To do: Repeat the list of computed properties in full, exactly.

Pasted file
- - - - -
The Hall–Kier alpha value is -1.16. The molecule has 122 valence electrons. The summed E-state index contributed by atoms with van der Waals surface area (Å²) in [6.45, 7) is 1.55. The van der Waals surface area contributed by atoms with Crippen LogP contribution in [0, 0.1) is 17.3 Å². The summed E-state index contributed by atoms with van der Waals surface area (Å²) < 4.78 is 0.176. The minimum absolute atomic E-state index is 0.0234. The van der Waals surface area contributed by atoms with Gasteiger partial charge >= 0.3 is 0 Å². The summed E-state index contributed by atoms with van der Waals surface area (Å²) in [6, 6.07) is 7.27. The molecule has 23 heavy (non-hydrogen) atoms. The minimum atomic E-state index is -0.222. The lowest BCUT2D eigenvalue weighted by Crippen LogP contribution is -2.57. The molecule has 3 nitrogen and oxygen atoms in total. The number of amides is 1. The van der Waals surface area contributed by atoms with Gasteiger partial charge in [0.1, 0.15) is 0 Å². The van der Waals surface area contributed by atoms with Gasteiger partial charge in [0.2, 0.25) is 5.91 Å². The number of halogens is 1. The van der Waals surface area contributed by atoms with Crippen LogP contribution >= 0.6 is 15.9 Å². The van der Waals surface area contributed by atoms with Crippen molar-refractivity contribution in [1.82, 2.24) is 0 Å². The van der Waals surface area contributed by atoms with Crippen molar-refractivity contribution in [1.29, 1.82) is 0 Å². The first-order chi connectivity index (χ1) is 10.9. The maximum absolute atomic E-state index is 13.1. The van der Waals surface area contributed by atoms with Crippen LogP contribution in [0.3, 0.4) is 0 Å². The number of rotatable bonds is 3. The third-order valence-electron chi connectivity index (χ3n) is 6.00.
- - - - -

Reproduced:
The Hall–Kier alpha value is -1.16. The molecule has 122 valence electrons. The summed E-state index contributed by atoms with van der Waals surface area (Å²) in [6.45, 7) is 1.55. The van der Waals surface area contributed by atoms with Crippen LogP contribution in [0, 0.1) is 17.3 Å². The summed E-state index contributed by atoms with van der Waals surface area (Å²) < 4.78 is 0.176. The minimum absolute atomic E-state index is 0.0234. The van der Waals surface area contributed by atoms with Gasteiger partial charge >= 0.3 is 0 Å². The summed E-state index contributed by atoms with van der Waals surface area (Å²) in [6, 6.07) is 7.27. The molecule has 23 heavy (non-hydrogen) atoms. The minimum atomic E-state index is -0.222. The lowest BCUT2D eigenvalue weighted by Crippen LogP contribution is -2.57. The molecule has 3 nitrogen and oxygen atoms in total. The number of amides is 1. The van der Waals surface area contributed by atoms with Gasteiger partial charge in [0.1, 0.15) is 0 Å². The van der Waals surface area contributed by atoms with Gasteiger partial charge in [0.2, 0.25) is 5.91 Å². The number of halogens is 1. The van der Waals surface area contributed by atoms with Crippen LogP contribution >= 0.6 is 15.9 Å². The van der Waals surface area contributed by atoms with Crippen molar-refractivity contribution in [1.82, 2.24) is 0 Å². The van der Waals surface area contributed by atoms with Crippen molar-refractivity contribution in [1.29, 1.82) is 0 Å². The first-order chi connectivity index (χ1) is 10.9. The maximum absolute atomic E-state index is 13.1. The van der Waals surface area contributed by atoms with Crippen LogP contribution in [0.3, 0.4) is 0 Å². The number of rotatable bonds is 3. The third-order valence-electron chi connectivity index (χ3n) is 6.00.